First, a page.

Certain vegetables include molecules that may aid in the treatment of lung infections. Vegetables, along with fruits and other plant-based diets, are high in bioactive chemicals that have been shown to improve health. Some of these substances, such as antioxidants, anti-inflammatory drugs, and antibacterial molecules, may help the body fight infections in the lungs.
Researchers at the Francis Crick Institute discovered that chemicals included in vegetables such as broccoli and cauliflower aid to maintain a healthy lung barrier and reduce infection. The aryl hydrocarbon receptor (AHR) is a protein identified in barrier areas such as the gut and the lung. Natural compounds in cruciferous vegetables, such as kale, cauliflower, broccoli, or cabbage, are dietary ‘ligands’ for AHR, which means they activate AHR to target a number of genes when consumed. Some of the genes that have been targeted turn off the AHR system, allowing it to self-regulate.
The effect of AHR on immune cells is widely known, but new study published today in Nature demonstrates that AHR is also extremely active in endothelial cells that line blood arteries in the lung.
What we’ve identified is a gut-lung axis – linking diet to protection against lung infection via endothelial cells. It will be intriguing to explore the impact of other respiratory viruses on AHR, as well as whether other chemicals in our diet affect lung function via pathways other than AHR.Jack Major
Because it must enable oxygen to enter, the lung barrier between the body and the air outside is just two layers thick, one of endothelial cells and one of epithelial cells. However, the barrier must be strong enough to withstand pollution, viruses, and germs.
The researchers performed a series of mouse tests to demonstrate how AHR affects lung barriers. Blood was found in the airspaces of the lungs of mice infected with the flu virus because it had spilled across the broken barrier. The researchers then demonstrated that AHR could keep the barrier from leaking by overactivating it: when AHR was stimulated, they detected less blood in the lung gaps.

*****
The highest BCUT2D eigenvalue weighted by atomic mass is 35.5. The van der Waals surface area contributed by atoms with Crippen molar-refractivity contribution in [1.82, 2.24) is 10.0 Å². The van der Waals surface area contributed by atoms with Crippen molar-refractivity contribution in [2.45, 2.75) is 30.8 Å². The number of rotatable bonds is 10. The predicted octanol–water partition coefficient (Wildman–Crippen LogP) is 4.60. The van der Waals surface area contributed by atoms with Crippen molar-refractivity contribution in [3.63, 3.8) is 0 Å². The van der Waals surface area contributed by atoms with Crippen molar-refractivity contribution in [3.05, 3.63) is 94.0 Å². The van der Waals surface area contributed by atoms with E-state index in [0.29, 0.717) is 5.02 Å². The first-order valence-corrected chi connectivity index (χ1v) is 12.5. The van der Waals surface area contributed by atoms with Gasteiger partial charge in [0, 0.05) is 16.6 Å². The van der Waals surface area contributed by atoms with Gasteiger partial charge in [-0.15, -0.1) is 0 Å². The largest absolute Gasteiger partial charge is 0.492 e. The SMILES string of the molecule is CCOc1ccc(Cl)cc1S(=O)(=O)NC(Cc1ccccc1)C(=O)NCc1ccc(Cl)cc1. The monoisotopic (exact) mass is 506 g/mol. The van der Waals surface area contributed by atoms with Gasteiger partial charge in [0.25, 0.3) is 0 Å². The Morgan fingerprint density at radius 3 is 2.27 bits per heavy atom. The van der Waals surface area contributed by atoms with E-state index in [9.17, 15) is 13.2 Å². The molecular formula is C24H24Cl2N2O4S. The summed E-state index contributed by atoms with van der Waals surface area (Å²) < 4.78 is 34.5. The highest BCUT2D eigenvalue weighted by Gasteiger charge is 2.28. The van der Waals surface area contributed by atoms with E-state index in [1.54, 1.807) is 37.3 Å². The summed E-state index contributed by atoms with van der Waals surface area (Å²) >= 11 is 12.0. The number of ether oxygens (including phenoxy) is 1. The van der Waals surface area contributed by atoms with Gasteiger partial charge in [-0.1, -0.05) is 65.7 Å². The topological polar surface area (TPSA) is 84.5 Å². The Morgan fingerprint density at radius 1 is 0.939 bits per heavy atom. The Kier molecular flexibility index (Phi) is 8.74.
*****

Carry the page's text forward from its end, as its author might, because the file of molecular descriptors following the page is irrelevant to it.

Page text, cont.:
They also found that mice with enhanced AHR activity didn’t lose as much weight when infected with flu, and were able to better fight off a bacterial infection on top of the original virus. When AHR was prevented from being expressed in the lung endothelial cells of infected mice, more blood and immune cells were seen in the air spaces, showing greater damage to the barrier.
The researchers also discovered that flu infection reduces protective lung AHR activity, but only in mice who were administered AHR ligands before to the sickness. These findings link food consumption to AHR activity and outcome in viral infection: when infected mice were unwell, their intake of AHR ligands was lowered, and the AHR system was less active, resulting in increased lung damage.
Despite the infection-induced decrease in AHR activity, feeding mice an AHR ligand-rich diet was beneficial: these mice had superior barrier integrity and less lung damage after infection than mice fed a control diet. These results indicate that AHR has a protective effect on the lung barrier which is impacted by infection, but can be improved by the right diet.
Andreas Wack, Group Leader of the Immunoregulation Laboratory at the Crick, said, “Until recently, we’ve mainly looked at barrier protection through the lens of immune cells. Now we’ve shown that AHR is important for maintaining a strong barrier in the lungs through the endothelial cell layer, which is disrupted during infection.”
“People may be less likely to maintain a good diet when they’re ill, so aren’t taking in the molecules from vegetables which make this system work. It’s a good idea to eat lots of cruciferous vegetables anyway, but this shows it’s even more important to continue eating them when you’re ill!”
“What we’ve identified is a gut-lung axis – linking diet to protection against lung infection via endothelial cells,” said Jack Major, former PhD student in the Wack lab and currently visiting scientist at the Crick. This study focused on flu, however earlier studies has found that COVID-19 may also reduce AHR activity in the lung. It will be intriguing to explore the impact of other respiratory viruses on AHR, as well as whether other chemicals in our diet affect lung function via pathways other than AHR.”